Oliver Balch talks to Jay Coen Gilbert, Bart Houlahan and Andrew Kassoy, about the movement's exponential growth, and the need to win over mainstream investors to their inclusive business model
“Epoch-making” is not a word to be bandied about lightly. Obama’s election, the Berlin Wall’s collapse, Archduke Franz Ferdinand’s assassination. These were world-changing events.
The decision by three former college mates to set up B Lab in 2006 may not be quite in the same league – yet – but the trio’s star (as well as their impact) is most definitely on the rise.
B Lab is the social enterprise behind the B Corp certification system, one of the most exciting and potentially significant movements to have hit the corporate world for decades. Some of today’s highest profile mission-minded companies – outdoor apparel company Patagonia, rebel ice-cream brand Ben & Jerry’s, and The Body Shop’s parent Natura, to name just a few – now carry the B Corp sticker.
B Corp certification is about the entire company and the impact on all its stakeholders
The number of certified B Corps is nearing 2,700 companies, encompassing around 150 industries in 60 or so countries. Yet other certifications boast similar figures, if not higher. So what makes it such great shakes?
Ethical Corporation recently sat down with its three founders, Jay Coen Gilbert, Bart Houlahan and Andrew Kassoy, to find out.
“Most certifications are pretty stovepipe. They're focused on a particular product attribute or practice,” explains Houlahan, an ex-investment banker.
“The B Corp certification is one level up. It's about the entire company and its impact on all of its stakeholders, not just one of its stakeholders.”
The ‘B’ in B Corp stands for “beneficial”: for customers and employees, suppliers and sub-suppliers, oceans and orangutans, flora and fauna. And, yes, of course, for the all-important holders of corporate capital, too.
The trio’s initial desire was to create something, Gilbert says, “that would assist in supporting and uplifting all the entrepreneurs and investors around the world that were trying to use their business for a higher purpose than just maximising personal wealth, but more to create, sort of, community health.”
What he means by “community health” is spelled out in the criteria for B Corp certification. This long and exacting list of social, ethical and environmental requirements turns what sounds like a wishy-washy idea into robust reality.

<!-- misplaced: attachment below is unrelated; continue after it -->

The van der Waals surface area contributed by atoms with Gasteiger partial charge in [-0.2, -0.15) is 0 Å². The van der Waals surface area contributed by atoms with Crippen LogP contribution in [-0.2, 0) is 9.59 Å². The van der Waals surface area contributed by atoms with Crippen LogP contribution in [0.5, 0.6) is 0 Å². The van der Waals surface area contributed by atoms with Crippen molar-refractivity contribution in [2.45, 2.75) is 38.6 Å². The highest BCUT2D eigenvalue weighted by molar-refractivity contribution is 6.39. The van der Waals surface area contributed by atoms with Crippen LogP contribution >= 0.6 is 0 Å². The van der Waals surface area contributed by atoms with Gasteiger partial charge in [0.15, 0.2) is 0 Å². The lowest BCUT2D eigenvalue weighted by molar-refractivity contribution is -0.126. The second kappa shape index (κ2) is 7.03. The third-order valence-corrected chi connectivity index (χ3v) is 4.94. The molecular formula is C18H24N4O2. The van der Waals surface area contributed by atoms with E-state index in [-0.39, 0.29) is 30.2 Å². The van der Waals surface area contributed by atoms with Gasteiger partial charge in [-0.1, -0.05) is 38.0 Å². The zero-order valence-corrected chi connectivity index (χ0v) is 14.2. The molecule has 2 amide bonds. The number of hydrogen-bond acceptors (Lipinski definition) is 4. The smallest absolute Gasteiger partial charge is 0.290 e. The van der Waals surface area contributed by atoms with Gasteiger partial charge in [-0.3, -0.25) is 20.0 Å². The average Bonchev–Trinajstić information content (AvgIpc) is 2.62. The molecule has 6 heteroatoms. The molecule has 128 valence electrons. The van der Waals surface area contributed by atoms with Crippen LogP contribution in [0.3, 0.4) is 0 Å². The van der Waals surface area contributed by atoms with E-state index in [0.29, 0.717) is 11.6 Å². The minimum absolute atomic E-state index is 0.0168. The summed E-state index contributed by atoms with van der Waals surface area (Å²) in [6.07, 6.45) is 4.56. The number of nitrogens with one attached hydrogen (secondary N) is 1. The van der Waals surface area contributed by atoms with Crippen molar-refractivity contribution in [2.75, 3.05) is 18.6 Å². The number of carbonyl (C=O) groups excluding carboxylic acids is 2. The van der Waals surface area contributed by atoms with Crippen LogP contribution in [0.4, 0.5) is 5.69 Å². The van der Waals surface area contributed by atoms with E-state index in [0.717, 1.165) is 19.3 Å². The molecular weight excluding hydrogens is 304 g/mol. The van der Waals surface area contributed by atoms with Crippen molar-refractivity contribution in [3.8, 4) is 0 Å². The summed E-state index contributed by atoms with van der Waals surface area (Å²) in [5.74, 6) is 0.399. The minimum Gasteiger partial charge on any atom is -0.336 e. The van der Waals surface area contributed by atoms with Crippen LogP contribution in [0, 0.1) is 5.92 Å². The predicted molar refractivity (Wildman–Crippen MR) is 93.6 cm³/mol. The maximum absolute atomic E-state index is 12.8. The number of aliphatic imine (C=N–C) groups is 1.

Think of the Marine Stewardship Council, the 1SO 26000, and the Fair Labor Association code all rolled into one. And, as with these other certification schemes, participating companies are required to publish regular updates detailing the good, the bad and the ugly of their compliance efforts.
Most people understand the purpose of business is to maximise shareholder value. If that purpose changes, there needs to be a new set of rules
But what makes the B Corp certification stand out is the obligation that it places on companies to amend their articles of association to clearly and unambiguously reflect the company’s embrace of stakeholder capitalism.
Bart describes such as move as a “pretty fundamental shift” for most businesses, Jay agrees, saying it is daunting, particularly for those companies that are listed or on the hunt for external capital.
Former investment banker Andrew Kassoy, the finance guru of the three, spells out the logic behind the legal requirement in simple terms. Both by law and by culture, most people understand that the purpose of business is to maximise value for shareholders. If that purpose is ever to change, then there needs to be a set of rules that allows companies to legitimately consider the interests of all its other constituents.
“You can't expect a different outcome for society or for the environment if a company is still beholden to the interests of a single shareholder . . . that simply doesn’t work,” he states.